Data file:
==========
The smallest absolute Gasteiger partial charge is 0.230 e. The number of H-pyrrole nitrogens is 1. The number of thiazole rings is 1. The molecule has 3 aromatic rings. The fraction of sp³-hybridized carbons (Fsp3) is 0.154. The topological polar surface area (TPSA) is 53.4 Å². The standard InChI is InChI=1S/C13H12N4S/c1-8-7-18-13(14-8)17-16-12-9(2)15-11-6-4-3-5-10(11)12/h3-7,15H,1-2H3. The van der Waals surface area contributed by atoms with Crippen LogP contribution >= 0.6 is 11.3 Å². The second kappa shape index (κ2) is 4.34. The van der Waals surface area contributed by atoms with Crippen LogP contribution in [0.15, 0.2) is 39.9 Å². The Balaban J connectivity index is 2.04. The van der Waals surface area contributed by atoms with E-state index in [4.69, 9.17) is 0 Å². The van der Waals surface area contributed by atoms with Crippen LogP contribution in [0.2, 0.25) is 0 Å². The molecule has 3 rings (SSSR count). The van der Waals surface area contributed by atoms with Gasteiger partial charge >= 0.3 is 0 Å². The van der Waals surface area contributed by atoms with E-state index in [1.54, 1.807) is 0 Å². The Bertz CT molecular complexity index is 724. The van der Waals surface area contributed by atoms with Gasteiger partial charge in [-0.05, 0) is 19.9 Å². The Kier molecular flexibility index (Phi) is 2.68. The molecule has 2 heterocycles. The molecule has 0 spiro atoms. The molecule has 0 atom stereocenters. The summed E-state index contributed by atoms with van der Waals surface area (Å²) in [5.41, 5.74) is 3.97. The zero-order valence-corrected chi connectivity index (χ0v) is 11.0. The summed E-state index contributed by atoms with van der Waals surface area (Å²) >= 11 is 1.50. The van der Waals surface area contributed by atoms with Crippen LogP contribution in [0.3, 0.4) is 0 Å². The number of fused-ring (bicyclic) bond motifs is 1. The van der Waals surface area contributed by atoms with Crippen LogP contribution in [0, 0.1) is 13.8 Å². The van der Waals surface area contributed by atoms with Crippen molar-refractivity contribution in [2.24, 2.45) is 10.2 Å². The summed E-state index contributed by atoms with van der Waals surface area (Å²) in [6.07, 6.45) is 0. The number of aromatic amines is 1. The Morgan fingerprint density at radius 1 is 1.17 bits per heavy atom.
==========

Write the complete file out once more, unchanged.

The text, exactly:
The smallest absolute Gasteiger partial charge is 0.230 e. The number of H-pyrrole nitrogens is 1. The number of thiazole rings is 1. The molecule has 3 aromatic rings. The fraction of sp³-hybridized carbons (Fsp3) is 0.154. The topological polar surface area (TPSA) is 53.4 Å². The standard InChI is InChI=1S/C13H12N4S/c1-8-7-18-13(14-8)17-16-12-9(2)15-11-6-4-3-5-10(11)12/h3-7,15H,1-2H3. The van der Waals surface area contributed by atoms with Crippen LogP contribution >= 0.6 is 11.3 Å². The second kappa shape index (κ2) is 4.34. The van der Waals surface area contributed by atoms with Crippen LogP contribution in [0.15, 0.2) is 39.9 Å². The Balaban J connectivity index is 2.04. The van der Waals surface area contributed by atoms with E-state index in [4.69, 9.17) is 0 Å². The van der Waals surface area contributed by atoms with Crippen LogP contribution in [0.2, 0.25) is 0 Å². The molecule has 3 rings (SSSR count). The van der Waals surface area contributed by atoms with Gasteiger partial charge >= 0.3 is 0 Å². The van der Waals surface area contributed by atoms with E-state index in [1.54, 1.807) is 0 Å². The Bertz CT molecular complexity index is 724. The van der Waals surface area contributed by atoms with Gasteiger partial charge in [-0.05, 0) is 19.9 Å². The Kier molecular flexibility index (Phi) is 2.68. The molecule has 2 heterocycles. The molecule has 0 spiro atoms. The molecule has 0 atom stereocenters. The summed E-state index contributed by atoms with van der Waals surface area (Å²) in [5.41, 5.74) is 3.97. The zero-order valence-corrected chi connectivity index (χ0v) is 11.0. The summed E-state index contributed by atoms with van der Waals surface area (Å²) >= 11 is 1.50. The van der Waals surface area contributed by atoms with Crippen LogP contribution in [0.3, 0.4) is 0 Å². The number of fused-ring (bicyclic) bond motifs is 1. The van der Waals surface area contributed by atoms with Crippen LogP contribution in [0, 0.1) is 13.8 Å². The van der Waals surface area contributed by atoms with Crippen molar-refractivity contribution in [2.24, 2.45) is 10.2 Å². The summed E-state index contributed by atoms with van der Waals surface area (Å²) in [6.07, 6.45) is 0. The number of aromatic amines is 1. The Morgan fingerprint density at radius 1 is 1.17 bits per heavy atom.